Greyhound has become synonymous with bus transportation. The company has been providing bus services for 106 years. It employs thousands of drivers and buses. The company operates in Canada, Mexico, and the United States. Annually the company transports 15 million passengers. With so many drivers, passengers, and routes to consider, there is a high possibility for bus accidents to happen. Discuss your crash with a Las Vegas Greyhound bus accident lawyer from Cloward Trial Lawyers.
The Federal Motor Carrier Safety Administration (FMCSA) has regulations for bus driver rest periods and driving schedules. One of those regulations is that drivers have a three-day duty limit. Additionally, they have a 15-hours duty limit with 10-hour driving limits. For the 15-hour limits, drivers cannot drive commercial vehicles after being on duty for 15 hours after the eighth consecutive hour off. However, they can drive ten hours after eight consecutive hours off. If these regulations are not met, a Greyhound bus accident lawyer can use that as evidence during a claim.
In general, several factors can contribute to fatigued drivers. Some factors to consider for Greyhound drivers include:
Driving while tired can lead to grave consequences for the driver, passengers, and other motorists. Fatigued driving is everyone’s problem. Cloward Trial Lawyers can help victims in fatigued Greyhound bus accidents pursue compensation.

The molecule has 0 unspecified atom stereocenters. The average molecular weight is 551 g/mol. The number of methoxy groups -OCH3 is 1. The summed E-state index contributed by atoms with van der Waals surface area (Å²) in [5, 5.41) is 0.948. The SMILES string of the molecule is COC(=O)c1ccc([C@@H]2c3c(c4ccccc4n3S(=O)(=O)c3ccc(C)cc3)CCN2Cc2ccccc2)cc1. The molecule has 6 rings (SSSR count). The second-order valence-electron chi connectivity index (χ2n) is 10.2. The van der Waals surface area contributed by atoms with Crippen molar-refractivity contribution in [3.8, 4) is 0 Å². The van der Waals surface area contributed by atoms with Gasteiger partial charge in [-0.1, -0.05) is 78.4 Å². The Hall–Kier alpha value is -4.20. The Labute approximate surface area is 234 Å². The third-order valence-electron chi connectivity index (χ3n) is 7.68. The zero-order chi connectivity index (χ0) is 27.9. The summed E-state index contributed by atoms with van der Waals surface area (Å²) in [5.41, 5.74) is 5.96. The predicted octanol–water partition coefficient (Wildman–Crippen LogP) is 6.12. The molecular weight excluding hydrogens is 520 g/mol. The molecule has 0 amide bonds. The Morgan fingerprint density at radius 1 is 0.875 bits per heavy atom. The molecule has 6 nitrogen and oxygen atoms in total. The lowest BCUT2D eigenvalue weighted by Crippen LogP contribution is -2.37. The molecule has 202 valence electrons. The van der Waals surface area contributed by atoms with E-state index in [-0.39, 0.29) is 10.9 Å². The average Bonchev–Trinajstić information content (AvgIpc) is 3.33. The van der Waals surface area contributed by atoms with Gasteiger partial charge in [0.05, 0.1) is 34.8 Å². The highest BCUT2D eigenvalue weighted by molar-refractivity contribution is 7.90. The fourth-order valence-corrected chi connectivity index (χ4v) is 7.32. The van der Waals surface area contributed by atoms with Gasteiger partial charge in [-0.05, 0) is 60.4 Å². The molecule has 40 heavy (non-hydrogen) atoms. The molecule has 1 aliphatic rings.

Before finding ways to manage fatigue, it is vital to understand the basics of fatigue. By definition, fatigue is a significant decrease in alertness. It also has an increase in sleepiness and lower energy. Some of the factors that can lead to fatigue include:
Next, it is essential to look for the signs of fatigue. Sometimes daily responsibilities can cause people to overlook signs that something is wrong. This denial can lead to life-altering consequences for a tired driver and others around them. Some signs of fatigue include:
Fatigue can present different signs in different people since it affects everyone uniquely. The best thing the average person can do to combat fatigue is to take a nap or activity break. Ideally, a nap should last about 45 minutes.
Staying in one position for too long can lead to fatigue. Getting up and moving around can increase your alertness. When drivers suffer from fatigue, it can impact their reaction times, potentially causing a collision. Speak to our Greyhound bus accident attorneys in Las Vegas after an accident involving a fatigued driver.
Greyhound Lines is working to address driver fatigue. Many Greyhound bus accidents involve driver error or fatigue. Because of this, the company wants to address some of these issues to reduce the likelihood of bus accidents. However, their efforts will not exempt them from insurance claims or lawsuits when an accident occurs. The first area they focus on to manage fatigue is education and training.
New drivers will attend a two-week training school with 40 hours of classroom instruction. The class will also get fatigue management training. All drivers will get fatigue management training every two years of employment. If a Greyhound driver is involved in a collision, they will also obtain a refresher on fatigue training.